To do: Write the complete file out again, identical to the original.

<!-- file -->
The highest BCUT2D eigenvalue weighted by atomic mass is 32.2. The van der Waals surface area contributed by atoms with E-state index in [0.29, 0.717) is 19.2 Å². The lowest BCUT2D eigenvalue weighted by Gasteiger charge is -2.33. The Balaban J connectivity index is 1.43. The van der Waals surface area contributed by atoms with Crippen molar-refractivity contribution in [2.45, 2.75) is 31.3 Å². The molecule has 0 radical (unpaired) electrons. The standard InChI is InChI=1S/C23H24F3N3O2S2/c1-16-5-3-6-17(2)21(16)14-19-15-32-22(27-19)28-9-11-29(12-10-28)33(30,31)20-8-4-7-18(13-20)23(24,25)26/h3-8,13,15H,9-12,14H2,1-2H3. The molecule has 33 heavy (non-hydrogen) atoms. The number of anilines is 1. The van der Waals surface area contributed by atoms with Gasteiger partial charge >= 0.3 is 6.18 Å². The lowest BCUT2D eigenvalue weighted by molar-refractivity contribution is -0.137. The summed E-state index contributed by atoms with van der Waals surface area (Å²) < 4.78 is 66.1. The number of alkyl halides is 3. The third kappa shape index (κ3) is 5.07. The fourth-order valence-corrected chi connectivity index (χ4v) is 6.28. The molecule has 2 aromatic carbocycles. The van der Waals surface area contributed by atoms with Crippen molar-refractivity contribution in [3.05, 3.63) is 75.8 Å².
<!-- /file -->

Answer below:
The highest BCUT2D eigenvalue weighted by atomic mass is 32.2. The van der Waals surface area contributed by atoms with E-state index in [0.29, 0.717) is 19.2 Å². The lowest BCUT2D eigenvalue weighted by Gasteiger charge is -2.33. The Balaban J connectivity index is 1.43. The van der Waals surface area contributed by atoms with Crippen molar-refractivity contribution in [2.45, 2.75) is 31.3 Å². The molecule has 0 radical (unpaired) electrons. The standard InChI is InChI=1S/C23H24F3N3O2S2/c1-16-5-3-6-17(2)21(16)14-19-15-32-22(27-19)28-9-11-29(12-10-28)33(30,31)20-8-4-7-18(13-20)23(24,25)26/h3-8,13,15H,9-12,14H2,1-2H3. The molecule has 33 heavy (non-hydrogen) atoms. The number of anilines is 1. The van der Waals surface area contributed by atoms with Gasteiger partial charge >= 0.3 is 6.18 Å². The lowest BCUT2D eigenvalue weighted by molar-refractivity contribution is -0.137. The summed E-state index contributed by atoms with van der Waals surface area (Å²) < 4.78 is 66.1. The number of alkyl halides is 3. The third kappa shape index (κ3) is 5.07. The fourth-order valence-corrected chi connectivity index (χ4v) is 6.28. The molecule has 2 aromatic carbocycles. The van der Waals surface area contributed by atoms with Crippen molar-refractivity contribution in [3.05, 3.63) is 75.8 Å².